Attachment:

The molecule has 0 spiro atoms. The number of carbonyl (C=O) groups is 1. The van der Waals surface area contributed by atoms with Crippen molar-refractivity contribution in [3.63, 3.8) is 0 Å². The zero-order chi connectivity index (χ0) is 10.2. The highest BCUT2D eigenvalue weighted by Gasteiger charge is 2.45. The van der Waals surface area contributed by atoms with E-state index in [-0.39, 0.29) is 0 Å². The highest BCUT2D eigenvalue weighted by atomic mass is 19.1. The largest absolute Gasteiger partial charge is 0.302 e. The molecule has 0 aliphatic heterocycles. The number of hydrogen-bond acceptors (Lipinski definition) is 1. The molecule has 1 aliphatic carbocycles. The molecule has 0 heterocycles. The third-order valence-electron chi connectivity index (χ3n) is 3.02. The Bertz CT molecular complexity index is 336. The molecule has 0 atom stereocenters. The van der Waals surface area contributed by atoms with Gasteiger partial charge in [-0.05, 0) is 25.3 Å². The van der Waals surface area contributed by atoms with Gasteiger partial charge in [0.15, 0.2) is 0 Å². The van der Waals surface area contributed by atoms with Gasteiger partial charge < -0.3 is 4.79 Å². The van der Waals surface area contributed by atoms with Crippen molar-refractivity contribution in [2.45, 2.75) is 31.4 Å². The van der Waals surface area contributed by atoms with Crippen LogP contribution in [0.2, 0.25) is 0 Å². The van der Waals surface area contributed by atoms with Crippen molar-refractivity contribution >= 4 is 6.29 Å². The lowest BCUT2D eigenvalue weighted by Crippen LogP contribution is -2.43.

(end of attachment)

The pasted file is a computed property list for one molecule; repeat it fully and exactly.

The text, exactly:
The molecule has 0 spiro atoms. The number of carbonyl (C=O) groups is 1. The van der Waals surface area contributed by atoms with Crippen molar-refractivity contribution in [3.63, 3.8) is 0 Å². The zero-order chi connectivity index (χ0) is 10.2. The highest BCUT2D eigenvalue weighted by Gasteiger charge is 2.45. The van der Waals surface area contributed by atoms with E-state index in [-0.39, 0.29) is 0 Å². The highest BCUT2D eigenvalue weighted by atomic mass is 19.1. The largest absolute Gasteiger partial charge is 0.302 e. The molecule has 0 aliphatic heterocycles. The number of hydrogen-bond acceptors (Lipinski definition) is 1. The molecule has 1 aliphatic carbocycles. The molecule has 0 heterocycles. The third-order valence-electron chi connectivity index (χ3n) is 3.02. The Bertz CT molecular complexity index is 336. The molecule has 0 atom stereocenters. The van der Waals surface area contributed by atoms with Gasteiger partial charge in [-0.05, 0) is 25.3 Å². The van der Waals surface area contributed by atoms with Gasteiger partial charge in [0.15, 0.2) is 0 Å². The van der Waals surface area contributed by atoms with Gasteiger partial charge < -0.3 is 4.79 Å². The van der Waals surface area contributed by atoms with Crippen molar-refractivity contribution in [2.45, 2.75) is 31.4 Å². The van der Waals surface area contributed by atoms with Crippen LogP contribution in [0.2, 0.25) is 0 Å². The van der Waals surface area contributed by atoms with Crippen molar-refractivity contribution >= 4 is 6.29 Å². The lowest BCUT2D eigenvalue weighted by Crippen LogP contribution is -2.43.